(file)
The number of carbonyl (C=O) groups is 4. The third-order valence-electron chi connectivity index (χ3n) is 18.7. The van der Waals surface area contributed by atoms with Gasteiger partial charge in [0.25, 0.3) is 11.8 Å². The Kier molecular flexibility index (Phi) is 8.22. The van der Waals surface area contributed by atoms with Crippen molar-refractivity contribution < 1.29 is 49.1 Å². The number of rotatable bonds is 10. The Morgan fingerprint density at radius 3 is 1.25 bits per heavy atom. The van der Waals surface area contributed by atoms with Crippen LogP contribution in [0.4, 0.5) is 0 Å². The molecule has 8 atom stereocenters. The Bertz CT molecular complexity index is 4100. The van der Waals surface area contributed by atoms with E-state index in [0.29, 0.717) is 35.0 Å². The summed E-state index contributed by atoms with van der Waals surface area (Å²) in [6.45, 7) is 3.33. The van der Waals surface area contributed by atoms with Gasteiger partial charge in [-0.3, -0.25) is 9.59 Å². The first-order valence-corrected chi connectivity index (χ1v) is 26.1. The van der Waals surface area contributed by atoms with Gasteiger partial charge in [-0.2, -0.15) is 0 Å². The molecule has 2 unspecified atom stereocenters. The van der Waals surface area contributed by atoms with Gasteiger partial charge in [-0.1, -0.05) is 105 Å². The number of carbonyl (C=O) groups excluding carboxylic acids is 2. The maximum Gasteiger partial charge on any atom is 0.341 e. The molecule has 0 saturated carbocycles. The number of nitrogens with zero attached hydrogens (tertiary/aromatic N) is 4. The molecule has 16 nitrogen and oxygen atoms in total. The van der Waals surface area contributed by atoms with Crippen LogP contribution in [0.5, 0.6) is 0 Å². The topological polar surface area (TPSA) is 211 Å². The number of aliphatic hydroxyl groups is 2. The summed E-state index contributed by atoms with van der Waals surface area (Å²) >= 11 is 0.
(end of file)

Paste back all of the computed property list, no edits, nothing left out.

The number of carbonyl (C=O) groups is 4. The third-order valence-electron chi connectivity index (χ3n) is 18.7. The van der Waals surface area contributed by atoms with Gasteiger partial charge in [0.25, 0.3) is 11.8 Å². The Kier molecular flexibility index (Phi) is 8.22. The van der Waals surface area contributed by atoms with Crippen molar-refractivity contribution < 1.29 is 49.1 Å². The number of rotatable bonds is 10. The Morgan fingerprint density at radius 3 is 1.25 bits per heavy atom. The van der Waals surface area contributed by atoms with Crippen LogP contribution in [0.4, 0.5) is 0 Å². The molecule has 8 atom stereocenters. The Bertz CT molecular complexity index is 4100. The van der Waals surface area contributed by atoms with E-state index in [0.29, 0.717) is 35.0 Å². The summed E-state index contributed by atoms with van der Waals surface area (Å²) in [6.45, 7) is 3.33. The van der Waals surface area contributed by atoms with Gasteiger partial charge in [-0.3, -0.25) is 9.59 Å². The first-order valence-corrected chi connectivity index (χ1v) is 26.1. The van der Waals surface area contributed by atoms with Gasteiger partial charge in [-0.2, -0.15) is 0 Å². The molecule has 2 unspecified atom stereocenters. The van der Waals surface area contributed by atoms with Gasteiger partial charge in [-0.1, -0.05) is 105 Å². The number of carbonyl (C=O) groups excluding carboxylic acids is 2. The maximum Gasteiger partial charge on any atom is 0.341 e. The molecule has 0 saturated carbocycles. The number of nitrogens with zero attached hydrogens (tertiary/aromatic N) is 4. The molecule has 16 nitrogen and oxygen atoms in total. The van der Waals surface area contributed by atoms with Crippen LogP contribution in [0.5, 0.6) is 0 Å². The topological polar surface area (TPSA) is 211 Å². The number of aliphatic hydroxyl groups is 2. The summed E-state index contributed by atoms with van der Waals surface area (Å²) >= 11 is 0.